ACCOUNT OF THE SOCIETY'S RESEARCHES IN THE SAXON CEMETERY AT
SARR (SARRE) Part 3
being traceable down the whole length of the grave, and a piece of wood
four inches square lying at the head and at the feet. No. CCXVIII. was
No. CCXX. — This was an interesting interment. Commencing at the feet, our usual practice, and working upwards, we found two urn-shaped glass vessels; close together. A thin circular stud of silver next appeared, some iron keys (one quite perfect, a very rare occurrence), a large bronze ring, and a flat bronze stud-head. On the breast, about thirty beads of porcelain, glass, and amethystine quartz; also an iron fragment, apparently a mounting for a purse, a broken knife, and an iron bolt.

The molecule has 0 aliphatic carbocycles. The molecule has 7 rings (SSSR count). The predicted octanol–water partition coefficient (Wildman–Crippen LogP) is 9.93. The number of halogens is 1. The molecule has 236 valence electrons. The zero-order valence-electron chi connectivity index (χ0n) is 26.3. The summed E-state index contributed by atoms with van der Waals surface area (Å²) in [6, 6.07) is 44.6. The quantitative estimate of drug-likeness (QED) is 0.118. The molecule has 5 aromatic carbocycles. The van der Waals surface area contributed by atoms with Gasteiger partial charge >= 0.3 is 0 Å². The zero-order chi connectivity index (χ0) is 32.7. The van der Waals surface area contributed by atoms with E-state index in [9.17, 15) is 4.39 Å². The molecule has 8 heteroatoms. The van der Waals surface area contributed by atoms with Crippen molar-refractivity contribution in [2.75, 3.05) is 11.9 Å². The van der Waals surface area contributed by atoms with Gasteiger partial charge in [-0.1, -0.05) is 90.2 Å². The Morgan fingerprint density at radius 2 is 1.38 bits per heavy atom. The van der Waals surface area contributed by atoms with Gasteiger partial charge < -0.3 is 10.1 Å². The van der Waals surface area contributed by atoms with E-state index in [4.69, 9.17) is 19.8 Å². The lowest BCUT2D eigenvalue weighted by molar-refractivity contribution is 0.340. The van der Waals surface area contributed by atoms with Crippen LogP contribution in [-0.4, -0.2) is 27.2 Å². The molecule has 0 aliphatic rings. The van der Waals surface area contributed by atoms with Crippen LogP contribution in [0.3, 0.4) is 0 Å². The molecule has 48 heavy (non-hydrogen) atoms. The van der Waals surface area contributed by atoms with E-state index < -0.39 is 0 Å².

Nos. CCXXI.-CCXXIV.—Only two broken knives.
No. CCXXIII. was a child’s grave by the teeth; the tender bones, as we often found in children’s graves, had decayed without a trace.
No. CCXXV.—An amethystine bead, a broken knife,
and the sliding bolt of a small lock. The bottom of the grave was lined with decayed vegetable fibre.
CCXXVIII. — Remarkable as containing fragments of pottery apparently
Roman, and at one end
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